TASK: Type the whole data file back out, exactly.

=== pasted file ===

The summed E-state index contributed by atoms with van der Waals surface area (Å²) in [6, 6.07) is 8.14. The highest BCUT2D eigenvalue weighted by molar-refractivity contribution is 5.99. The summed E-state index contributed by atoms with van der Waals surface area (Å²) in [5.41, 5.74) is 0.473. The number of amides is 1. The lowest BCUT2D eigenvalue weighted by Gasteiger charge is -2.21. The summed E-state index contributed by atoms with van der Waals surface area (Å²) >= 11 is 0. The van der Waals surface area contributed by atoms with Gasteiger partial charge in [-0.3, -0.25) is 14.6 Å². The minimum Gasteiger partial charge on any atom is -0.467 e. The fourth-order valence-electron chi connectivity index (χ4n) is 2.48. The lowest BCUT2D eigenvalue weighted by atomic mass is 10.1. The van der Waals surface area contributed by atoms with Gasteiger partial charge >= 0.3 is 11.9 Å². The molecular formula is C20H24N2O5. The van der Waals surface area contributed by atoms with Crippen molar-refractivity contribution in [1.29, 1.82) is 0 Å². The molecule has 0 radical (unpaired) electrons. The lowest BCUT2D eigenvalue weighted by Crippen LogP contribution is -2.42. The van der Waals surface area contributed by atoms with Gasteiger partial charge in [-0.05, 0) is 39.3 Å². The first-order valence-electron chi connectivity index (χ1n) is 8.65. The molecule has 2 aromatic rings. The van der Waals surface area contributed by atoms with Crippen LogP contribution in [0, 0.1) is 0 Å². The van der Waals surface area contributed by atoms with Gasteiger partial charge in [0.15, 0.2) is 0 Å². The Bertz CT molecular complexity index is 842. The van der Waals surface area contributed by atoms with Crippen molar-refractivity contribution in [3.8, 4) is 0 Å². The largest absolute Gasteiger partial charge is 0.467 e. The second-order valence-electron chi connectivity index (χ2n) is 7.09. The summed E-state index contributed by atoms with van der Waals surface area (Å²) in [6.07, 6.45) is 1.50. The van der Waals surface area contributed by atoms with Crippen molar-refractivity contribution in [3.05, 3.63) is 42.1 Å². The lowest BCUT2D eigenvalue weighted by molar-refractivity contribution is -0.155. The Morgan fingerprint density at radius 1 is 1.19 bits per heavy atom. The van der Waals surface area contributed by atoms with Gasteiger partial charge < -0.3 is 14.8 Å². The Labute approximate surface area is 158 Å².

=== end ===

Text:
The summed E-state index contributed by atoms with van der Waals surface area (Å²) in [6, 6.07) is 8.14. The highest BCUT2D eigenvalue weighted by molar-refractivity contribution is 5.99. The summed E-state index contributed by atoms with van der Waals surface area (Å²) in [5.41, 5.74) is 0.473. The number of amides is 1. The lowest BCUT2D eigenvalue weighted by Gasteiger charge is -2.21. The summed E-state index contributed by atoms with van der Waals surface area (Å²) >= 11 is 0. The van der Waals surface area contributed by atoms with Gasteiger partial charge in [-0.3, -0.25) is 14.6 Å². The minimum Gasteiger partial charge on any atom is -0.467 e. The fourth-order valence-electron chi connectivity index (χ4n) is 2.48. The lowest BCUT2D eigenvalue weighted by atomic mass is 10.1. The van der Waals surface area contributed by atoms with Gasteiger partial charge >= 0.3 is 11.9 Å². The molecular formula is C20H24N2O5. The van der Waals surface area contributed by atoms with Crippen molar-refractivity contribution in [1.29, 1.82) is 0 Å². The molecule has 0 radical (unpaired) electrons. The lowest BCUT2D eigenvalue weighted by Crippen LogP contribution is -2.42. The van der Waals surface area contributed by atoms with Gasteiger partial charge in [-0.05, 0) is 39.3 Å². The first-order valence-electron chi connectivity index (χ1n) is 8.65. The molecule has 2 aromatic rings. The van der Waals surface area contributed by atoms with Crippen LogP contribution in [0, 0.1) is 0 Å². The van der Waals surface area contributed by atoms with Gasteiger partial charge in [0.15, 0.2) is 0 Å². The Bertz CT molecular complexity index is 842. The van der Waals surface area contributed by atoms with Crippen molar-refractivity contribution in [3.8, 4) is 0 Å². The largest absolute Gasteiger partial charge is 0.467 e. The second-order valence-electron chi connectivity index (χ2n) is 7.09. The summed E-state index contributed by atoms with van der Waals surface area (Å²) in [6.07, 6.45) is 1.50. The van der Waals surface area contributed by atoms with Crippen molar-refractivity contribution in [3.05, 3.63) is 42.1 Å². The lowest BCUT2D eigenvalue weighted by molar-refractivity contribution is -0.155. The Morgan fingerprint density at radius 1 is 1.19 bits per heavy atom. The van der Waals surface area contributed by atoms with Gasteiger partial charge < -0.3 is 14.8 Å². The Labute approximate surface area is 158 Å².